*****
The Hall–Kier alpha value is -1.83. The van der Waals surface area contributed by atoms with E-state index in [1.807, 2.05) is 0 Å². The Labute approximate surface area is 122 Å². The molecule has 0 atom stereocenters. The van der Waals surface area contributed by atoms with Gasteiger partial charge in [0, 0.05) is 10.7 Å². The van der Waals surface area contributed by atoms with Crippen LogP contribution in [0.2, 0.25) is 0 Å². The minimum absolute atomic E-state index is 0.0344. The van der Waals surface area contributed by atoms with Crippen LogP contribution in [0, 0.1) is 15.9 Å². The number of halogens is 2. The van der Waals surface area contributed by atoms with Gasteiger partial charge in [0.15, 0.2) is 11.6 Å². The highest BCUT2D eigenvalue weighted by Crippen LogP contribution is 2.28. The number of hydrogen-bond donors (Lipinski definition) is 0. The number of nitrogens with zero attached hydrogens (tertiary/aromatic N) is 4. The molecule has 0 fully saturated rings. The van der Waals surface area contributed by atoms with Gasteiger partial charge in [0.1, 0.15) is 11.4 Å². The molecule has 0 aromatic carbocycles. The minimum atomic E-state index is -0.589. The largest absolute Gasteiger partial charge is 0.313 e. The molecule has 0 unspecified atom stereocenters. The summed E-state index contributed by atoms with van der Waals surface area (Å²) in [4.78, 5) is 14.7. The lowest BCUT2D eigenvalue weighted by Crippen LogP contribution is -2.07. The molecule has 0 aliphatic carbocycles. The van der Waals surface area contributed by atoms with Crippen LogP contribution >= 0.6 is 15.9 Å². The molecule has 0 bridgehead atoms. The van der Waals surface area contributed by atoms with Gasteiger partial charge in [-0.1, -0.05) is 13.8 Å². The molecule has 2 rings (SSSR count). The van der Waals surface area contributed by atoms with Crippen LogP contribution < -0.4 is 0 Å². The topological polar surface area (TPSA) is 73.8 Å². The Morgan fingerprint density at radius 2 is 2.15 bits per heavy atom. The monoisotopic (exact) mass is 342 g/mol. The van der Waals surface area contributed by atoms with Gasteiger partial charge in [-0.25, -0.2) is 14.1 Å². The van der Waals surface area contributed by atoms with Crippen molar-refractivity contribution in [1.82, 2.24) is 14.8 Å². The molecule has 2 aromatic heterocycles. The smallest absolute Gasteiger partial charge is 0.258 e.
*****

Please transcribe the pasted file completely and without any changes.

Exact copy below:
The Hall–Kier alpha value is -1.83. The van der Waals surface area contributed by atoms with E-state index in [1.807, 2.05) is 0 Å². The Labute approximate surface area is 122 Å². The molecule has 0 atom stereocenters. The van der Waals surface area contributed by atoms with Gasteiger partial charge in [0, 0.05) is 10.7 Å². The van der Waals surface area contributed by atoms with Crippen LogP contribution in [0.2, 0.25) is 0 Å². The minimum absolute atomic E-state index is 0.0344. The van der Waals surface area contributed by atoms with Crippen LogP contribution in [0, 0.1) is 15.9 Å². The number of halogens is 2. The van der Waals surface area contributed by atoms with Gasteiger partial charge in [0.15, 0.2) is 11.6 Å². The highest BCUT2D eigenvalue weighted by Crippen LogP contribution is 2.28. The number of hydrogen-bond donors (Lipinski definition) is 0. The number of nitrogens with zero attached hydrogens (tertiary/aromatic N) is 4. The molecule has 0 fully saturated rings. The van der Waals surface area contributed by atoms with Gasteiger partial charge in [0.1, 0.15) is 11.4 Å². The molecule has 0 aromatic carbocycles. The minimum atomic E-state index is -0.589. The largest absolute Gasteiger partial charge is 0.313 e. The molecule has 0 unspecified atom stereocenters. The summed E-state index contributed by atoms with van der Waals surface area (Å²) in [4.78, 5) is 14.7. The lowest BCUT2D eigenvalue weighted by Crippen LogP contribution is -2.07. The molecule has 0 aliphatic carbocycles. The van der Waals surface area contributed by atoms with Crippen LogP contribution >= 0.6 is 15.9 Å². The molecule has 0 bridgehead atoms. The van der Waals surface area contributed by atoms with Gasteiger partial charge in [-0.1, -0.05) is 13.8 Å². The molecule has 2 rings (SSSR count). The van der Waals surface area contributed by atoms with Crippen LogP contribution < -0.4 is 0 Å². The topological polar surface area (TPSA) is 73.8 Å². The Morgan fingerprint density at radius 2 is 2.15 bits per heavy atom. The monoisotopic (exact) mass is 342 g/mol. The van der Waals surface area contributed by atoms with Gasteiger partial charge in [-0.25, -0.2) is 14.1 Å². The van der Waals surface area contributed by atoms with Crippen molar-refractivity contribution in [1.82, 2.24) is 14.8 Å². The molecule has 2 aromatic heterocycles. The smallest absolute Gasteiger partial charge is 0.258 e.